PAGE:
By tracing an arc of thought and action from both historical and religious figures up through modern microfinance practitioners, Looft illustrates the many ways religious inspiration continues to remain at the crux of international economic development–while raising compelling questions around God and Mammon working together to help the poor.
Microfinance Microcredit Religion Faith International Development Economics Development Economics Economic Development Credit Union Savings Islamic Banking Protestant Ethic Shariah Shariah Compliant Charity Self-Reliance economic development finance god poverty theology
Authors and affiliations
About the authors
Michael Looft works as the Regional Director for Europe and Asia at Kiva Microfunds. In his role, he is responsible for setting strategy and overseeing the portfolio of microfinance partners. In 2006, he shifted his career into microfinance after twelve years in the retail and commercial banking industries. Prior to joining Kiva, Michael organized savings and loan clubs (ASCAs) in Sierra Leone, developed a microfinance program for a US-based non-profit operating in the Philippines, and worked as a data analyst for a microfinance institution in Guatemala. He holds an undergraduate degree in International Business from San Francisco State University, a Masters of Liberal Arts from St. John's College, and a Master of Divinity from Harvard Divinity. At Harvard, he focused on designing Sharia-compliant microfinance products for Muslim communities, as well as researching the impacts of faith-based involvement in the microfinance industry.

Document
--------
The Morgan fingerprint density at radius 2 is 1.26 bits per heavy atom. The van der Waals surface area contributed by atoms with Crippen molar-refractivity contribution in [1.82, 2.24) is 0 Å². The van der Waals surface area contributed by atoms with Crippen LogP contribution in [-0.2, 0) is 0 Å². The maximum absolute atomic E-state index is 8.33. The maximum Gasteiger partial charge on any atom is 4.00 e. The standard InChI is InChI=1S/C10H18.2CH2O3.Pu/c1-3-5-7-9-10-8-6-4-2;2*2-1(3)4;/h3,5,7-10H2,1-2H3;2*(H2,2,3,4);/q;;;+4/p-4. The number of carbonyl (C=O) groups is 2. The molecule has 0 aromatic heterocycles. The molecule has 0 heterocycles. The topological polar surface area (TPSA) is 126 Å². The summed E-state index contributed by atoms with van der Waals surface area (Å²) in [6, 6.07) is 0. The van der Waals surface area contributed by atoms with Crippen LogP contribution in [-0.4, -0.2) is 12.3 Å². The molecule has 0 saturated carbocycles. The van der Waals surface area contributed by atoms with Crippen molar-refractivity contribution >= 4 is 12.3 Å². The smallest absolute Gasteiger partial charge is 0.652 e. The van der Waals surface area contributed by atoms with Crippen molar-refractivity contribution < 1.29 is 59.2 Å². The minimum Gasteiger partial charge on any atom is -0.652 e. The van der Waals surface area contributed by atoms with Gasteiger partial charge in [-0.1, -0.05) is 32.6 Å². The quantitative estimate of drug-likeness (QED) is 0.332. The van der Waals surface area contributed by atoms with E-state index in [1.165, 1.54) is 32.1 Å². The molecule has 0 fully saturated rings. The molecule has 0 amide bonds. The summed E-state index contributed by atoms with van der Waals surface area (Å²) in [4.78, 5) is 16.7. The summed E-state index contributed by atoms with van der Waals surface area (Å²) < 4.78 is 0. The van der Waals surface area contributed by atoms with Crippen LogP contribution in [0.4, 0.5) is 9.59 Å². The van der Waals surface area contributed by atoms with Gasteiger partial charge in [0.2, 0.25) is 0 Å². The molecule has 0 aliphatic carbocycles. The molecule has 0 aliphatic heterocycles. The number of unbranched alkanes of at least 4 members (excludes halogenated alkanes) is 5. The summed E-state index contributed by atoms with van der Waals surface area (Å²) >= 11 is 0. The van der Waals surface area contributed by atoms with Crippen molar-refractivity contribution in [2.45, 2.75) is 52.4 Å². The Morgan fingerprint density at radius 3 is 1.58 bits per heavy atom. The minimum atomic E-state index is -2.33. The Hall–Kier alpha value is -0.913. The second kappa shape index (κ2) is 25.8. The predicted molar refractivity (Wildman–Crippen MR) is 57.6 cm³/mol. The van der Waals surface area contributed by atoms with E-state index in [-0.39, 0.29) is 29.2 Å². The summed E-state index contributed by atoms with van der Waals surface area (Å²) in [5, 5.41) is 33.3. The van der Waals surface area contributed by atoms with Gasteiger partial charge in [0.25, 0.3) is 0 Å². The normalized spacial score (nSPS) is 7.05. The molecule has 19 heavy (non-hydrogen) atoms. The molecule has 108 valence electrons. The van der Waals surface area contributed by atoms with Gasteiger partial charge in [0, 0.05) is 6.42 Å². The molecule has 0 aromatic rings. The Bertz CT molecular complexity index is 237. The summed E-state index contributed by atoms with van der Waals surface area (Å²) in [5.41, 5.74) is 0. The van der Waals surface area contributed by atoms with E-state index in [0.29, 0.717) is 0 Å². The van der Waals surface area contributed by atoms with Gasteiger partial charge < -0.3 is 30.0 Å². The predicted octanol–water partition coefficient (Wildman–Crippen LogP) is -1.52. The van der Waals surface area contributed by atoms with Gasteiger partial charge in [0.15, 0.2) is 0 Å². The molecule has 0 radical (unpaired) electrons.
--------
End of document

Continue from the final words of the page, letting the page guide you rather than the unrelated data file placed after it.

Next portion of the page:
Book TitleInspired Finance
Book SubtitleThe Role of Faith in Microfinance and International Economic Development
Copyright InformationPalgrave Macmillan, a division of Macmillan Publishers Limited2014